Furthermore, the speaker 60 may be included as part of the annunciator 20 to provide an audible alert to the driver. The processor 22 may thus be in communication with the speaker 60 and may be configured to instruct the speaker 60 to issue the alert based on the hazard signals 18 received by the receiver 16. If the speaker 60 is provided in addition to the display 52, as in
In some embodiments, the annunciator 20 may include a projector 62 that is configured to project the indication of the potential hazard 14 on a windshield 64 of the vehicle. For example, the projector 62 may project the image of a traffic cone 54 representing a construction zone and may also project other characteristics of the potential hazard 14, such as the degree of danger 58 associated with the potential hazard 14. Projection of the indication, which may include one or more characteristics of the potential hazard 14, may allow the driver to continue looking ahead at the road while viewing the details regarding the potential hazard 14 in or near his line of sight, thereby effecting a form of “heads-up” display.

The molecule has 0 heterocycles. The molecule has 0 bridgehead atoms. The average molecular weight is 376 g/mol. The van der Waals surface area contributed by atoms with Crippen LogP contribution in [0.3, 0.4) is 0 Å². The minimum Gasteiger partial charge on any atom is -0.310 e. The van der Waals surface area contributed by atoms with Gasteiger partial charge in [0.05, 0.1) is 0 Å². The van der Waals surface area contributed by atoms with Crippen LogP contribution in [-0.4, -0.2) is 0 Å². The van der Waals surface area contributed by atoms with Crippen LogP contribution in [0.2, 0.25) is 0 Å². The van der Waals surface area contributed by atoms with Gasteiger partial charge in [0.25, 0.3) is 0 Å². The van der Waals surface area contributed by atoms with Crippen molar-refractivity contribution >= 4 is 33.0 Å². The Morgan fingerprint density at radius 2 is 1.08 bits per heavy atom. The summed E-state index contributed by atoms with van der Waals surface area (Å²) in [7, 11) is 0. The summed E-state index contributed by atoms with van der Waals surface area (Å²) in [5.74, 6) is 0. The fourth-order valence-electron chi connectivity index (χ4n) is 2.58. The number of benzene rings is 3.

The processor 22 may be further configured to instruct the annunciator 20 to provide the indication of each potential hazard for a predetermined amount of time after the respective hazard signals 18 are no longer being received by the receiver 16. For example, there may be a delay of 2 seconds between the time the last hazard signal 18 (i.e., the last burst) is received by the receiver 16 and the time the processor 22 instructs the annunciator 20 to discontinue presenting the indication of the potential hazard 14 to the driver. In this way, any transient interference with the hazard signals 18, such as interference caused by other hazard signals 18 or by physical obstructions, such as tunnels or walls, may be allowed to dissipate without preventing the driver from perceiving the indication. Thus hazard signals 18 transmitted from a potential hazard 14 that may be intermittently obscured from the receiver 16 may still be noticeable to the driver and duly considered.